Mardi | 2017-02-28
16h00-17h20 en salle des thèses
Daniel MIRZA – Rémi BAZILLIER – Francesco MAGRIS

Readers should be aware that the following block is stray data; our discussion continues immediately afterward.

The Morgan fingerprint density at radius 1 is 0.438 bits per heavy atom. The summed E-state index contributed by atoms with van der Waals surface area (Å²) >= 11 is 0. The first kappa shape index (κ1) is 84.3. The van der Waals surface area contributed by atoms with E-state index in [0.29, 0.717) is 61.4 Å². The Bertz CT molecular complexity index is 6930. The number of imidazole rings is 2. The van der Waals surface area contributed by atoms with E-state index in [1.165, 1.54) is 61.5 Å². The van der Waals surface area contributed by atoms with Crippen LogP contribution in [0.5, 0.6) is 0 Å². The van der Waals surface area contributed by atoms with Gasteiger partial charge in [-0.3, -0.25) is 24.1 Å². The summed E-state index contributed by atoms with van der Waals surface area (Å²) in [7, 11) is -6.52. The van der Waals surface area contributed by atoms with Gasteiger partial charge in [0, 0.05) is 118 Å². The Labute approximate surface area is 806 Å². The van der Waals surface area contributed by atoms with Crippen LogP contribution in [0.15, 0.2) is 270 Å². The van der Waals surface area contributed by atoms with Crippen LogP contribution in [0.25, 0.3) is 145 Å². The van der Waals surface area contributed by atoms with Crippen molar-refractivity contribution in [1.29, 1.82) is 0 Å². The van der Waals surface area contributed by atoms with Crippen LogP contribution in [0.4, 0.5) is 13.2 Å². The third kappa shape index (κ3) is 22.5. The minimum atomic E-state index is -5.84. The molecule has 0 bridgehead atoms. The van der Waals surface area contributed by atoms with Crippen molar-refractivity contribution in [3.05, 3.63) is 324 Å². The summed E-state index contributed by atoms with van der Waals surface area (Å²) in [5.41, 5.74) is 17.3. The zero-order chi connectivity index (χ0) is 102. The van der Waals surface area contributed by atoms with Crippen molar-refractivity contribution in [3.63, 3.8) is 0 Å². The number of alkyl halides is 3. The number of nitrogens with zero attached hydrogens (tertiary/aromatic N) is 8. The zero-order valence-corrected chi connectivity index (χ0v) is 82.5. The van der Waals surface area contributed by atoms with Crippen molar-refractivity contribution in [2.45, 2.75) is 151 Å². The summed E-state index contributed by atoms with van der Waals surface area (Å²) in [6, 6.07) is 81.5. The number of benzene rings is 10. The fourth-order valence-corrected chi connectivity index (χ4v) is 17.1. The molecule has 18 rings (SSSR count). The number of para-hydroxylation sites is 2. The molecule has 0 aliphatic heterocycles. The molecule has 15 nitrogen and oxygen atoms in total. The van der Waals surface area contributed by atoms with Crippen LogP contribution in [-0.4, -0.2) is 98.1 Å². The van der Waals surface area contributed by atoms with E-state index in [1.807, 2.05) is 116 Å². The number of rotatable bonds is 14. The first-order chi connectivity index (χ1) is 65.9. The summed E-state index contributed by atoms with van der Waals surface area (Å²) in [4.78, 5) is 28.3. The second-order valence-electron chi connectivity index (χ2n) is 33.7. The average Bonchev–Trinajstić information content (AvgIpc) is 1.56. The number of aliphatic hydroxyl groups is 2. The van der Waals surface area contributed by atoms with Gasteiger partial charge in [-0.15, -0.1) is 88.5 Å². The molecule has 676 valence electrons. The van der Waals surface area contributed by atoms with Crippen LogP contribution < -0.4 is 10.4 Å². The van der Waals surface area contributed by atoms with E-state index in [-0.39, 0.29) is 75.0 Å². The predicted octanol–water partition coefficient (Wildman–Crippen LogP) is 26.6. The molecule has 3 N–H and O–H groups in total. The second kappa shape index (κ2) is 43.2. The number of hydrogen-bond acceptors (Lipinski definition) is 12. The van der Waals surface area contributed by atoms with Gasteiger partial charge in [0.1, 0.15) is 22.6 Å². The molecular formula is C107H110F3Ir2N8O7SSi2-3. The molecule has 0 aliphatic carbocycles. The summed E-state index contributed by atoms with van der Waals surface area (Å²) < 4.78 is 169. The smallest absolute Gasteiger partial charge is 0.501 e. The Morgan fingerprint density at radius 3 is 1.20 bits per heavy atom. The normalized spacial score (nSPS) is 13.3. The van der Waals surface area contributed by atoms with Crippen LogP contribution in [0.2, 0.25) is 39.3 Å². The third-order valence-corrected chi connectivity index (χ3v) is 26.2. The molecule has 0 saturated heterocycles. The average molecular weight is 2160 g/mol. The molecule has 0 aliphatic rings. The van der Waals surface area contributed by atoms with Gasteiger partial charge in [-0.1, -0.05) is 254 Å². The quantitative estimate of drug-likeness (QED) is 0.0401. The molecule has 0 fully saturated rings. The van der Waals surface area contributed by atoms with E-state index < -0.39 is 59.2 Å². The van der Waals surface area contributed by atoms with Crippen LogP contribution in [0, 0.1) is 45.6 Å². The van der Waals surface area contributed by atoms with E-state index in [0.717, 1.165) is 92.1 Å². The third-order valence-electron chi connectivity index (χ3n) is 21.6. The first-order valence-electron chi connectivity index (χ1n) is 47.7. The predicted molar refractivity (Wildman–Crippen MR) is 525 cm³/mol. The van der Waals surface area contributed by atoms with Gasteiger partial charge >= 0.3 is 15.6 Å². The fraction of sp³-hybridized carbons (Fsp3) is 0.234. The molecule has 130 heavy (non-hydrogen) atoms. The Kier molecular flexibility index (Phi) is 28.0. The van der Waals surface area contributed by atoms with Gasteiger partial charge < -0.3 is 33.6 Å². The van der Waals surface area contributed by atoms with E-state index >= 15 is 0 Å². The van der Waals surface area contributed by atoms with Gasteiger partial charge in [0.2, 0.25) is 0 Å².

This paper shows that policies which favor (im)-migration may actually provoke unexpected consequences by increasing the outflows of previously settled migrants. To do so, we set a 3-country theory where already settled migrants in one country of residence respond to economic and policy incentives making them move back to their country of origin or a third country. In particular, we show that outmigration from the residence country increases with a unilateral openness of that country to new migrants. Outmigration increases even further with a multilateral openness to migration of all countries. The theory has an important implication for Schengen agreements: it predicts that openness of borders through Schengen should unambiguously increase the exit of previously settled migrants. We use the implementation of these agreements as a quasi-natural experiment, exploiting the different timing in their implementation. We use recently available data on outmigration from the OECD and a difference-in-difference approach to show that the bilateral adoption of Schengen is estimated to increase out-migration by one-third.